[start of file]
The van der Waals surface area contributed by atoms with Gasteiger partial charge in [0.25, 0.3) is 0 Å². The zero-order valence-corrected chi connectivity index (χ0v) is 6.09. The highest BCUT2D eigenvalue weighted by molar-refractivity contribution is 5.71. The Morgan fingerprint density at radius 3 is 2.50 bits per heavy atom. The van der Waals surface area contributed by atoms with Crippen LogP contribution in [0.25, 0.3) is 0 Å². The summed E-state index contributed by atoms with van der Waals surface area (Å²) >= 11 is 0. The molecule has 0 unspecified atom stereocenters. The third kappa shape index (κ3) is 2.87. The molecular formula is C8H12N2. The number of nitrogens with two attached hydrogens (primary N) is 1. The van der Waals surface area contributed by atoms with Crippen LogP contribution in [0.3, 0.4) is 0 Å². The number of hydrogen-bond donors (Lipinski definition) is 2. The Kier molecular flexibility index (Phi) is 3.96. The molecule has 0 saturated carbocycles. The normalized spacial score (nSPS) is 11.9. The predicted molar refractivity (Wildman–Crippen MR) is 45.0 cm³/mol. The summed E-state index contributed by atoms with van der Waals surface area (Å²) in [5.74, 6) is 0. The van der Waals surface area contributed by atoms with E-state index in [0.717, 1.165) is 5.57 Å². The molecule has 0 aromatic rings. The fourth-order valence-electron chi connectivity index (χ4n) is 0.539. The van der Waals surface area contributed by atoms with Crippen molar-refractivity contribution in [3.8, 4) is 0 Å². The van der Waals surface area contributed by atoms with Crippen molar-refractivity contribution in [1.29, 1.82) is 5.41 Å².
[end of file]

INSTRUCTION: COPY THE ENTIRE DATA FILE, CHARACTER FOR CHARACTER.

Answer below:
The van der Waals surface area contributed by atoms with Gasteiger partial charge in [0.25, 0.3) is 0 Å². The zero-order valence-corrected chi connectivity index (χ0v) is 6.09. The highest BCUT2D eigenvalue weighted by molar-refractivity contribution is 5.71. The Morgan fingerprint density at radius 3 is 2.50 bits per heavy atom. The van der Waals surface area contributed by atoms with Crippen LogP contribution in [0.25, 0.3) is 0 Å². The summed E-state index contributed by atoms with van der Waals surface area (Å²) >= 11 is 0. The molecule has 0 unspecified atom stereocenters. The third kappa shape index (κ3) is 2.87. The molecular formula is C8H12N2. The number of nitrogens with two attached hydrogens (primary N) is 1. The van der Waals surface area contributed by atoms with Crippen LogP contribution in [0.3, 0.4) is 0 Å². The number of hydrogen-bond donors (Lipinski definition) is 2. The Kier molecular flexibility index (Phi) is 3.96. The molecule has 0 saturated carbocycles. The normalized spacial score (nSPS) is 11.9. The predicted molar refractivity (Wildman–Crippen MR) is 45.0 cm³/mol. The summed E-state index contributed by atoms with van der Waals surface area (Å²) in [5.74, 6) is 0. The van der Waals surface area contributed by atoms with E-state index in [0.717, 1.165) is 5.57 Å². The molecule has 0 aromatic rings. The fourth-order valence-electron chi connectivity index (χ4n) is 0.539. The van der Waals surface area contributed by atoms with Crippen molar-refractivity contribution in [3.8, 4) is 0 Å². The van der Waals surface area contributed by atoms with Crippen molar-refractivity contribution in [1.29, 1.82) is 5.41 Å².